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Walking on a parallel path

Walking on a parallel path
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The Capital stage is going to witness the recreation of the history in a contemporary form. An all-women play Draupadi drawing similarity between the Pandava Queen and women of today is being oraganised by The Films and Theatre Society.

The play is written and directed by Atul Satya Kaushik and is based in a Haryana village in 1960. Draupadi is an imaginative re-telling of certain chapters of Draupadi's  life that deals  the life of the queen in a contemporary setting, finding its recurrance in today's women.

The play depicts that though the queen lived in another era, the fate she endured continues to befall numerous women in India and across the world even today. By bringing today's generation closer to mythology in a new and interesting way, the play makes them draw important meanings from it. Be it Draupadi’s failure to find the love of the man she chose, her objectification in the gamble played by Yudhishtir or her public humiliation – the village women manage to find parallels for each of these tragedies amidst their own lives.

It’s an out and out musical play with many songs of different styles such as Ragini, Qawwali, Ghazal, Heer etc; and tries to narrate a serious issue in a light way. The seriousness, however, is not lost and the play becomes a powerful commentary on the need of women emancipation.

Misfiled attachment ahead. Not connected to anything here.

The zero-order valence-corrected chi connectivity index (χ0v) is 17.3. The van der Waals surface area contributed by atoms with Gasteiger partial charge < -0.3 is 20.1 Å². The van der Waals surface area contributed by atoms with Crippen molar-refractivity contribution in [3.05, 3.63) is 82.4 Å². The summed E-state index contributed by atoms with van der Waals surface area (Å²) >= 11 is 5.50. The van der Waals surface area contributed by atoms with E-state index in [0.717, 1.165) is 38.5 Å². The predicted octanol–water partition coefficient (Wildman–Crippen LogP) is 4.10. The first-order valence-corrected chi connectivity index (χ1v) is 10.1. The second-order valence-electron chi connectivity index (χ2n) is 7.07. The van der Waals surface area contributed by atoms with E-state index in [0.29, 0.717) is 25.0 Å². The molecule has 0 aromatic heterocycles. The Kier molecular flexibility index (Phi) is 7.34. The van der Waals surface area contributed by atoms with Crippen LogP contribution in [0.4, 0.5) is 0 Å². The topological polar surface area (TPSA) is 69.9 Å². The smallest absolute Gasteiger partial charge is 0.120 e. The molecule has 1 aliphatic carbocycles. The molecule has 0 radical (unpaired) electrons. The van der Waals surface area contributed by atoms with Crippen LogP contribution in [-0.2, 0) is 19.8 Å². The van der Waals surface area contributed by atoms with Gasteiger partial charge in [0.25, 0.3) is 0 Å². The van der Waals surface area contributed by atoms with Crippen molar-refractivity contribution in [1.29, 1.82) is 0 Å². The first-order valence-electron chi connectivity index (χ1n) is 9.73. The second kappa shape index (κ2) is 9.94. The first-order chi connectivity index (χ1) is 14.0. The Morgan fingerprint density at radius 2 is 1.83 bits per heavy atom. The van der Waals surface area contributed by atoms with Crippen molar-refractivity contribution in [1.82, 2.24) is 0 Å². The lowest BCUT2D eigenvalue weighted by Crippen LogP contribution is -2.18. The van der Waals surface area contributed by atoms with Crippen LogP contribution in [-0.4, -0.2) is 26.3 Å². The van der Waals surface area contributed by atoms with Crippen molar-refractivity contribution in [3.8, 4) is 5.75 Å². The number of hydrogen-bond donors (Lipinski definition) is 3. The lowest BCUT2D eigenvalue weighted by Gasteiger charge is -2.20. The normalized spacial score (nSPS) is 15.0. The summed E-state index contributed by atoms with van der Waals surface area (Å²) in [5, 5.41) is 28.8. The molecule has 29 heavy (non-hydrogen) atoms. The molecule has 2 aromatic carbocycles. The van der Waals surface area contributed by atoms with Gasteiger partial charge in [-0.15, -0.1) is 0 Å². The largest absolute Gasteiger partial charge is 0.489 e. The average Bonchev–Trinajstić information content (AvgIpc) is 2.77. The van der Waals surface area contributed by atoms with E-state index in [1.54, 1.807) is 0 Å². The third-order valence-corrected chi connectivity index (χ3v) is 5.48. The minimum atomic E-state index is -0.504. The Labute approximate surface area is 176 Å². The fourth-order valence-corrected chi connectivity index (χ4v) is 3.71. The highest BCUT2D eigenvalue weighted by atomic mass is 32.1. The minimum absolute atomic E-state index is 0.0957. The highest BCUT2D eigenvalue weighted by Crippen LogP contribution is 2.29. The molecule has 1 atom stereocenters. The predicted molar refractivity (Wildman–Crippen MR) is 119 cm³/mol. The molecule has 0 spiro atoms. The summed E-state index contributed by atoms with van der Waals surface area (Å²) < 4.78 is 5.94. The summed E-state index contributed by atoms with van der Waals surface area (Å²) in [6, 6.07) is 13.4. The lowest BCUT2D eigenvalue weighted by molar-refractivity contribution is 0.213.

Performing the play, the women take up the roles of all characters including men and reprise the tragedies of their own lives. In the process they discover how closely their lives are a reflection of Draupadi's life. In the end the women draw the conclusion that even if centuries have elapsed, nothing seems to have changed as far as their fate women is concerned.

'Draupadi is not just a mythical character, she’s a metaphor for women of all times and ages. There is no dearth of Draupadis in our world; they are everywhere - be it in the villages of Haryana, in the thriving metropolitan of Delhi, in the slums of Mumbai, on the streets of Ahmedabad or in a village of Khyber Pakhtoonkhwah. This play talks about the helplessness of being a woman in a male dominated world which most of the women must have felt even today’, says  Kaushik.

The play is garnished with light hearted jokes and one-liners peculiar of Haryanvi life-style and hummable and rustic Haryanvi Ragnees.

The play was selected as one of the best plays performed in Delhi in the year 2013 by Sahitya Kala Parishad, Govt. of NCT of Delhi.

When: 4 May; Timing: 7 pm; Ticket Price: Rs 200, Rs 300, Rs 400
Where: Epicente, Gurgaon
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